Continuing yesterday’s trend of slow-and-steady Buck moves, the United States Dollar is very solidly mixed against major currencies this morning.
Markets took their time digesting yesterday’s PPI and retail sales releases but ultimately decided that ‘good news is good news’ and the US consumer remains resilient. Though prices cooled more sharply than expected, retail sales remained relatively upbeat heading into the year-end holidays. Producer price inflation posted the biggest decline in three and a half years, taking annualized PPI down to an astonishing 1.3%. The Federal Reserve, no doubt, is quite happy with the figure, and equities and other risk assets cheered, but not to the detriment of the Buck. This morning’s release of import & export prices also showed an actual decline, though the prior month’s reading was revised upward.
It seems, looking retrospectively at this week’s wild swings in the Dollar Spot Index, that Tuesday’s move weaker was ‘the big one’ as prices have since leveled out substantially. Domestic risk, as well, has decreased quite a bit after the US Senate overwhelmingly approved a temporary measure to fund the government and avoided a shutdown that was set to begin this weekend. Though hurdles remain to pass a new real budget rather than continuing stopgap measures, notably debates on emergency aid to Ukraine and Israel, the immediacy of such clashes has diminished.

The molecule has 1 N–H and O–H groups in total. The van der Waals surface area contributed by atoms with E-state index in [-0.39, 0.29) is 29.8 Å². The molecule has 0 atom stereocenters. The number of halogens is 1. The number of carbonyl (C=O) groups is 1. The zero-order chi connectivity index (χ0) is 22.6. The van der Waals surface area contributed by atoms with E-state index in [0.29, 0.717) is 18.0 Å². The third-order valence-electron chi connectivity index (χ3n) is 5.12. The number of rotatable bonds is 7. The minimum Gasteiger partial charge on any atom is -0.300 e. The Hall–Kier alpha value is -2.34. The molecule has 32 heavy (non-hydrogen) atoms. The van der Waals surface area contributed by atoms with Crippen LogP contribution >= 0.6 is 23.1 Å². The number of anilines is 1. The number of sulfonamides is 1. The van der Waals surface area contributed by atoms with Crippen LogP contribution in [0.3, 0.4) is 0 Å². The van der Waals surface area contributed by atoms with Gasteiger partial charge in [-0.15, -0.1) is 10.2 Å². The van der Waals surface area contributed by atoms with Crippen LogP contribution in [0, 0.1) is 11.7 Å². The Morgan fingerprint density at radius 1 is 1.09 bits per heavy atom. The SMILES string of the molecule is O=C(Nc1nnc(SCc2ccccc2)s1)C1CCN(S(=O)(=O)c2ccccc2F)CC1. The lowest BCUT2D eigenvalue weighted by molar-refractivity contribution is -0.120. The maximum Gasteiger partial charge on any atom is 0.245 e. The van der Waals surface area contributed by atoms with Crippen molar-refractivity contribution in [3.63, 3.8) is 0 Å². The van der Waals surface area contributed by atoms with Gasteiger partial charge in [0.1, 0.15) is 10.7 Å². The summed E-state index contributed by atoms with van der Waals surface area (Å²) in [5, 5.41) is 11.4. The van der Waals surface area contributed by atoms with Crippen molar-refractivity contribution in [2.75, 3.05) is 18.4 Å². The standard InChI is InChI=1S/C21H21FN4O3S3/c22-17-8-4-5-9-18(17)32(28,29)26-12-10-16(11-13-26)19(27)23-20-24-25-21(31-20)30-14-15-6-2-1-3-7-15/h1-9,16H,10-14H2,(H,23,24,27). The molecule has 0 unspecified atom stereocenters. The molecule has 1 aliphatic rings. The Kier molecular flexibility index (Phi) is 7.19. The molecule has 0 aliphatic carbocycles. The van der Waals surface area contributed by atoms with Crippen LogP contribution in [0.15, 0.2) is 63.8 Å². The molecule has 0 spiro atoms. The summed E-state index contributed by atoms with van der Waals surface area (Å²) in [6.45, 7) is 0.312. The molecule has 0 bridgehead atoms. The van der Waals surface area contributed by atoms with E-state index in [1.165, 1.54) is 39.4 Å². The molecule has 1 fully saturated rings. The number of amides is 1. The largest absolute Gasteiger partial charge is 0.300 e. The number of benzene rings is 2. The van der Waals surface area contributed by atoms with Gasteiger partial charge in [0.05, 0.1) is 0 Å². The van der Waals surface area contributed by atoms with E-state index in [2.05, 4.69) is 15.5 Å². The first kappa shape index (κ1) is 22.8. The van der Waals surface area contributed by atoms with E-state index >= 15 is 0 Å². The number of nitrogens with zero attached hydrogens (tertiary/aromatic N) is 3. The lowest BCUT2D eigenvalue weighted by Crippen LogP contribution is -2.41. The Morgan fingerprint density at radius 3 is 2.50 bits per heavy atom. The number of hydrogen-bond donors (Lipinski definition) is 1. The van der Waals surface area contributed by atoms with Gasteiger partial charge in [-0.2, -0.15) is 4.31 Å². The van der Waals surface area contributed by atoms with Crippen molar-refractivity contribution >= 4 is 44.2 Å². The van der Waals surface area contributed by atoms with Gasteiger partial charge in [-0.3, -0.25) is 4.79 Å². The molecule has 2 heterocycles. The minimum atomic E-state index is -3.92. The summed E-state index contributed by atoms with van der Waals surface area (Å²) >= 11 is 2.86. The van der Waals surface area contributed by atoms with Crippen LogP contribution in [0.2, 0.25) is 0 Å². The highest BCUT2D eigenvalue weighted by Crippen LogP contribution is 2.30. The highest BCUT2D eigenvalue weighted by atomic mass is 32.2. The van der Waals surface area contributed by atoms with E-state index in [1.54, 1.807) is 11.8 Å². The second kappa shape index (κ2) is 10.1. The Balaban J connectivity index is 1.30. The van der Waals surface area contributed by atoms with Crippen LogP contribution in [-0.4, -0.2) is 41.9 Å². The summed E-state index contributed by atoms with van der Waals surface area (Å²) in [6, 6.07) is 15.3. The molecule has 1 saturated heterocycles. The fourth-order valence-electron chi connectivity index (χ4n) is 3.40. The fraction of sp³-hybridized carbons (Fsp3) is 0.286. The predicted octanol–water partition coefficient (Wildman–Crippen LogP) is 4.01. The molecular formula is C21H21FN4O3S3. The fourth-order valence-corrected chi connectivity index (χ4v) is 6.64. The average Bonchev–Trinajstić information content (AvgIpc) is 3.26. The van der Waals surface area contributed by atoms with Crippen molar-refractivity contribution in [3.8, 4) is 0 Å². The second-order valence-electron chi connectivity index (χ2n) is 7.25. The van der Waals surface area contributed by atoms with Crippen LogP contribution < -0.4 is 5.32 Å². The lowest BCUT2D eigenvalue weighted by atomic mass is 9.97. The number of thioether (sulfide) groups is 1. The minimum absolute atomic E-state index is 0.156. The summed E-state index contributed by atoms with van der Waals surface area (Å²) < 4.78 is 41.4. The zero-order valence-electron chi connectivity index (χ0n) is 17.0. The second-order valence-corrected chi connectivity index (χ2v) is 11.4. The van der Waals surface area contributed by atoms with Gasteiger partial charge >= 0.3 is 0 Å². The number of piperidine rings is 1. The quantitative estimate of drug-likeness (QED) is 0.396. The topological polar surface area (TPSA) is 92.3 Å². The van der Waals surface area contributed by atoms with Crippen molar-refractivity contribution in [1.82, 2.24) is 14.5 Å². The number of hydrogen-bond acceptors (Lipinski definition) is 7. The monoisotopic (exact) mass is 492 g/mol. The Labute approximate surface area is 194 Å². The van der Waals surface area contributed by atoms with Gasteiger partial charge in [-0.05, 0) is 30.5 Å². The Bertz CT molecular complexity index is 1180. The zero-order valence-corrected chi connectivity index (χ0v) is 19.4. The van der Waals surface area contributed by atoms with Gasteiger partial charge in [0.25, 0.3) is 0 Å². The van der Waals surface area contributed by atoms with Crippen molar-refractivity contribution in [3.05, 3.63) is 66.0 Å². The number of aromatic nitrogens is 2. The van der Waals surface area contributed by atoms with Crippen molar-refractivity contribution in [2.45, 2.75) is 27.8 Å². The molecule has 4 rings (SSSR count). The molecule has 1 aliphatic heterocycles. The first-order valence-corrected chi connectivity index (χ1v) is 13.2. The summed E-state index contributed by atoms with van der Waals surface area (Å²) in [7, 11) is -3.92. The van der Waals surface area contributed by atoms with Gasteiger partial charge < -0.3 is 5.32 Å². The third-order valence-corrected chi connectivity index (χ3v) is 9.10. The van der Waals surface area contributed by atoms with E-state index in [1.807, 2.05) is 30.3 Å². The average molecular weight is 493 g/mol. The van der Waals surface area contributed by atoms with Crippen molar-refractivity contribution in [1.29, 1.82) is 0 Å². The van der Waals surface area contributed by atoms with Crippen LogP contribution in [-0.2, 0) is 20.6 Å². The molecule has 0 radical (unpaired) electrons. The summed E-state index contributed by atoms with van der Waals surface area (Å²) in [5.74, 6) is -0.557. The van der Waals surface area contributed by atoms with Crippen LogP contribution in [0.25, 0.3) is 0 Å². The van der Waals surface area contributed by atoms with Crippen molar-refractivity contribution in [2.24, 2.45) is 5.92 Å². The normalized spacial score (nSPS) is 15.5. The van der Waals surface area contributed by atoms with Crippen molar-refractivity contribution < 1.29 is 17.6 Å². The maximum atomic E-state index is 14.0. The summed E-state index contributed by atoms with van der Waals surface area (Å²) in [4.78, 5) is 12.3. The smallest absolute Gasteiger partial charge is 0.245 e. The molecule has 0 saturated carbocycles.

For the remainder of this year, the big debate amongst traders and market movers is when, exactly, major central banks will begin cutting interest rates. As it stands now, bets are on the European Central Bank to move first in the face of a regional economy teetering on the brink of recession, followed by the Fed and then the Bank of England in order. We do not expect that the US central bank will begin any easing sooner than Q2 of 2024, continuing to buoy the Buck a bit.
What to Watch Today…
- US Housing Starts, Friday 8:30 AM
- Eurozone CPI, Friday
- Monex USA Online is always open
Caught between twin specters of central bank debates and Chinese macroeconomic questions, the Australian and New Zealand Dollars are the biggest losers against USD on the G10 board. Chinese housing prices fell more than expected, depressing the Antipodeans even after manufacturing data from the world’s second-largest economy was stronger than market expectations earlier this week. Australian employment did come in substantially above average projections, but unemployment also ticked up.
Though this morning’s price action for the single currency is relatively muted, the Euro gained roughly a quarter of a percent against the USD overnight and into the morning. Prices do remain off the highs seen Tuesday as central bank expectations remain the name of the game for the EUR/USD pair. Traders do see the ECB switching over to policy easing on the front side of central banks around the world, capping off upward potential for the EUR barring any surprises.